Domestic Violence in India
The authors of the report used a combination of data sources including hospital-based studies, police records and other health datasets to uncover the full extent of the problem, since there are significant lacunae in police and government literature. They computed age—sex-specific fire-related mortality fractions nationally using a death registration system based on medically certified causes of death in urban areas and a verbal autopsy based sample survey for rural populations. They combined this with all-cause mortality estimates based on the sample registration system and the population census. The data was then adjusted to include ill-defined injury categories that might contain misclassified fire-related deaths, and estimated the proportion of suicides due to self-immolation when deaths were reported by external causes.
Young Indian women are more than three times as likely as young men to be killed by fire. The victims were mainly 15 to 34 years old. The study found that out of the 163, 000 fire-related deaths in 2001 (6 times higher than those in police records), 106, 000 (or 65%) were women.
"The high frequency of fire-related deaths in young women suggests that these deaths share common causes, including kitchen accidents, self-immolation, and different forms of domestic violence. Identification of populations at risk and description of structural determinants from existing data sources are urgently needed so that interventions can be rapidly implemented."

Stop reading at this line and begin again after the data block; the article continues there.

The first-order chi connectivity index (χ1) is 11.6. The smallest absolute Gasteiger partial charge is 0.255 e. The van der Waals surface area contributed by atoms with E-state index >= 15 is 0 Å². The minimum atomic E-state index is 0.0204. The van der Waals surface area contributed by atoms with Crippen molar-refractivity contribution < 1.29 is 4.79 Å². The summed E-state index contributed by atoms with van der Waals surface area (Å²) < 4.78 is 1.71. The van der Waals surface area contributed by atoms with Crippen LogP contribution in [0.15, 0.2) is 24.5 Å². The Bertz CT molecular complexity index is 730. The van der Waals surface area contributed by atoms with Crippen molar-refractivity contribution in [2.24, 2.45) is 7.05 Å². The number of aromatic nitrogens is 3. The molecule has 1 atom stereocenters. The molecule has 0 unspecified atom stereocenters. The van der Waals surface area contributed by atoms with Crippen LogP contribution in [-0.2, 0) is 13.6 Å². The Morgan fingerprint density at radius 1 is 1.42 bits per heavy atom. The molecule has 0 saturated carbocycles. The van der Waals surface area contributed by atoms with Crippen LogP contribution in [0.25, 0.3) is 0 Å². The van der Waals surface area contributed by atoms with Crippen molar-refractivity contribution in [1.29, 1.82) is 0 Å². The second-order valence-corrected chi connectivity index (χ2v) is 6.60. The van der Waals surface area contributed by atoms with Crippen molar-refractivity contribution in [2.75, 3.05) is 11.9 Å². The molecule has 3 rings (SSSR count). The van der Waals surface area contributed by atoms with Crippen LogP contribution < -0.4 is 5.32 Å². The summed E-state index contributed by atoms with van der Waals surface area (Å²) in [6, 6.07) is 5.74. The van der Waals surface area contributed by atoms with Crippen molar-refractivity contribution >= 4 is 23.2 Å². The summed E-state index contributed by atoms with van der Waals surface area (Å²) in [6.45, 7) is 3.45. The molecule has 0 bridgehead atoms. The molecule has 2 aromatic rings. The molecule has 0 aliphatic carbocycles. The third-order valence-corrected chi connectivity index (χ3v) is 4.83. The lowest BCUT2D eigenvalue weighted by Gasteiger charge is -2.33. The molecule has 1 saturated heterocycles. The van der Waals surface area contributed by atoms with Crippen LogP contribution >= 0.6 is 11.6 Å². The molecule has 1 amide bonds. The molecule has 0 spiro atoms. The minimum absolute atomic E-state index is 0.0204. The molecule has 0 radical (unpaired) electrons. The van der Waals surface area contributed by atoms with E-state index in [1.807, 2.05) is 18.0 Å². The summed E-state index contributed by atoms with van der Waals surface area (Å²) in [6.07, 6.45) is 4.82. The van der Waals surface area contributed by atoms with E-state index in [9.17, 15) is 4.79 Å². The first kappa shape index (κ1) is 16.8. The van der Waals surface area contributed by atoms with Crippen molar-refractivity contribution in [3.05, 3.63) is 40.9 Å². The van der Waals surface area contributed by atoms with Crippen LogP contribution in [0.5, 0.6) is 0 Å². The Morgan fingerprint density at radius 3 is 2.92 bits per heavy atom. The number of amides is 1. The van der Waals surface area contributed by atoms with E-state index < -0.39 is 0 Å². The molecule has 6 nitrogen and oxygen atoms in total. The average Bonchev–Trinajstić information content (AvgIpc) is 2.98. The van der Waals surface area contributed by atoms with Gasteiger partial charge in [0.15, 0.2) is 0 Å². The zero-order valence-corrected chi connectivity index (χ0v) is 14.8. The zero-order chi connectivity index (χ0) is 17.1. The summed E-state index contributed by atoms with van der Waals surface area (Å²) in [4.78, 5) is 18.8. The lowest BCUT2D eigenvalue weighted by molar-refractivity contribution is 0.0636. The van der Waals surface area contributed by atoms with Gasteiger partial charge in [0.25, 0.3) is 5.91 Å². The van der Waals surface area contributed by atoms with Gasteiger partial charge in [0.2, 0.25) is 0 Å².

Domestic violence is a serious problem in India. Often, in disputes over dowries, women are doused with gasoline and set ablaze, and their deaths are reported as kitchen accidents. Women's rights campaigners have lamented on the passive and inactive response of authorities to the problem. Interviewed by the New York Times, Indira Jaising, director of the Women’s Rights Initiative of the Lawyers Collective in New Delhi, said the authorities paid the issue nothing more than lip service.
“Once the death takes place they are willing to investigate, but by then it’s too late,” she said. “When women go to them with complaints when they’re alive, those complaints should be taken seriously.”
'One bride burnt every hour in India'
According to reports appearing in the Indian media, there were 8391 reported cases of bride burning in India in 2010, working out to one such incident almost every hour. Compare this to 6995 reported cases in the year 2000. To add to the problem the conviction rate in cases of bride burning has dipped from a low 37% in 2008 to 34% in 2010. In cases falling under section 498A of the Indian Penal Code (Cruelty by husband or relatives), the conviction rate is only 19%, although there were 94,000 reported cases in 2010.
The Times of India, reporting on January 28, 2012, says, "...perhaps the primary reason for the spread of this cancer has been the almost complete absence of any public campaign...As a result, girls are considered a burden on the parents, families go bankrupt trying to get their daughters married off, choice in forming relations is frowned upon and thousands of young women suffer violence silently behind closed doors."
- Domestic Violence and Child Mortality
- "Female Genocide" in India
- Domestic Violence: Myths or Reality?
- Women in India: Statistical Indicators, 2007
- Crime against Women in India, 2007
- Bride Burning